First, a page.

One of the UKu2019s most respected photographers has accused police of u2018harassmentu2019 after he was quizzed over misplaced fears that he was taking indecent photographs of a child.


Picture credit: Don Morley

Multi-award winning photographer Don Morley says two off-duty police officers adopted ‘bully-boy’ tactics when they stopped him, and a friend, in Guildford city centre, Surrey, on 27 June.

Morley, 76, had been taking photos using his new Fujifilm X10, while his friend Bernard Lockley – aged 79 and a keen amateur – had been using a Leica M9.

‘They asked me to delete the pictures I had taken. I stood my ground and refused,’ Morley told Amateur Photographer (AP).

‘You would have thought we had robbed a bank or something. It was totally out of order and wrong.’

NEWS UPDATE: POLICE ISSUE STATEMENT

Morley, a retired press photographer, said the pair had been capturing general street scenes that included a shot of two musicians and a picture of a boy taken through the window of a shop.

‘They [the officers] told us it was illegal to take pictures with people in them without first asking permission,’ said Morley, a former Guardian staff photographer and three-times winner of Motoring Photographer of the Year.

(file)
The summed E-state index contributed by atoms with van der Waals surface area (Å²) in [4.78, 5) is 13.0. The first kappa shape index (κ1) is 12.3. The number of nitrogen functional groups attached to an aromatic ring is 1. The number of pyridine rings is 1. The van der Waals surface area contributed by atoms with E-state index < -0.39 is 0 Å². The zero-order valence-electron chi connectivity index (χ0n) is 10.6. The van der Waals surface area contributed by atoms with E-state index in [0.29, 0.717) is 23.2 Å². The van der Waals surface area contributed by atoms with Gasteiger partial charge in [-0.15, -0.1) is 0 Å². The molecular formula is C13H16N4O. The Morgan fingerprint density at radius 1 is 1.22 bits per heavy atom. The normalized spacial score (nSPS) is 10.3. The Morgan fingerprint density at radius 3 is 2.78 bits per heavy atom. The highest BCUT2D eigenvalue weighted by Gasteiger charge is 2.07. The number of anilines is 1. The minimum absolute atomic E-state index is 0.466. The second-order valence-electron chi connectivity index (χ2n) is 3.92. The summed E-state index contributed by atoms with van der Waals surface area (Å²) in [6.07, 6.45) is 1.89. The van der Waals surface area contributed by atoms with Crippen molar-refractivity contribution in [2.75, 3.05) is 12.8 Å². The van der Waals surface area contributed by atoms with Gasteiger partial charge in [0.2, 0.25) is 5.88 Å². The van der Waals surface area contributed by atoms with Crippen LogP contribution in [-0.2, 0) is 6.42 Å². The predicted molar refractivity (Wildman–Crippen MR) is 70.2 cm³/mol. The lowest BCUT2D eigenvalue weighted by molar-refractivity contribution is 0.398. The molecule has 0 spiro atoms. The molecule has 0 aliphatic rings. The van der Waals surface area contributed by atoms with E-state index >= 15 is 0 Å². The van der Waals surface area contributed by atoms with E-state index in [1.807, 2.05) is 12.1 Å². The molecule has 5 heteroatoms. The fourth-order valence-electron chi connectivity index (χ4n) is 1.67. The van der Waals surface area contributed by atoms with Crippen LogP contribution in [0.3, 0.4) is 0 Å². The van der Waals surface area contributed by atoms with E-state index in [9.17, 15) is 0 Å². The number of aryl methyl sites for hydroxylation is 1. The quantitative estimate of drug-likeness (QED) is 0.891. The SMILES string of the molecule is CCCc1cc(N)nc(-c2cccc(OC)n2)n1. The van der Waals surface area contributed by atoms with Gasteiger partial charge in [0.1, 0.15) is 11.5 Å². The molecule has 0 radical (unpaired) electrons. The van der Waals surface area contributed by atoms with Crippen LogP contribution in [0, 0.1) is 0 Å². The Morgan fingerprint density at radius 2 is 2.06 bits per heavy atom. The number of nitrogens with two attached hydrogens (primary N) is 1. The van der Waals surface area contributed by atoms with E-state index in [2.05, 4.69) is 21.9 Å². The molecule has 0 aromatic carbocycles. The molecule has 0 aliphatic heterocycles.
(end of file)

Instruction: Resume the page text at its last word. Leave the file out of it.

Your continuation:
‘They demanded we delete what we had taken because there was a toddler, part-shown, in one picture (see above).’

The photographers, who were not arrested, were only allowed to leave the area once police had reviewed their shots and satisfied themselves that none of the images were indecent.

The pair said they were initially questioned for up to 20 minutes, during which time one of the officers located the family of the boy and appeared to talk to them about making a complaint.

The pair were allowed to walk away from the scene but they said it appeared that, by that time, uniformed officers had been alerted.

Moments later, uniformed officers arrived in two squad cars.

‘The uniformed police… explained that we had been reported by their off-duty colleagues as being under suspicion of taking indecent images,’ Morley continued.

Lockley, a former managing director of a building materials firm, told AP: ‘We said we were in a public place – we didn’t need permission.’

Lockley claims that the off-duty officers behaved like ‘agent provocateurs’.

More uniformed officers emerged at the top of the high street – making a total of six. However, it is unclear whether they had been called to investigate the same incident, according to the men who are both members of Horley Photographic Club.

Morley said the ordeal lasted for 30 minutes and took place in full view of shoppers: ‘This is the first time I have been stopped by police since I started my career in 1957… It was a massive shock.’

The photographers gave police their names, when asked, but declined to supply their addresses.

Morley described the manner of the uniformed police as ‘professional and courteous’ as the photographers showed the officers their digital pictures.

‘They more or less apologised but said they had been obliged to investigate.’

It is not yet clear whether the off-duty officers work for Surrey Police, if the force had received a complaint from a member of the public, and the chain of events that led uniformed police to appear on the scene.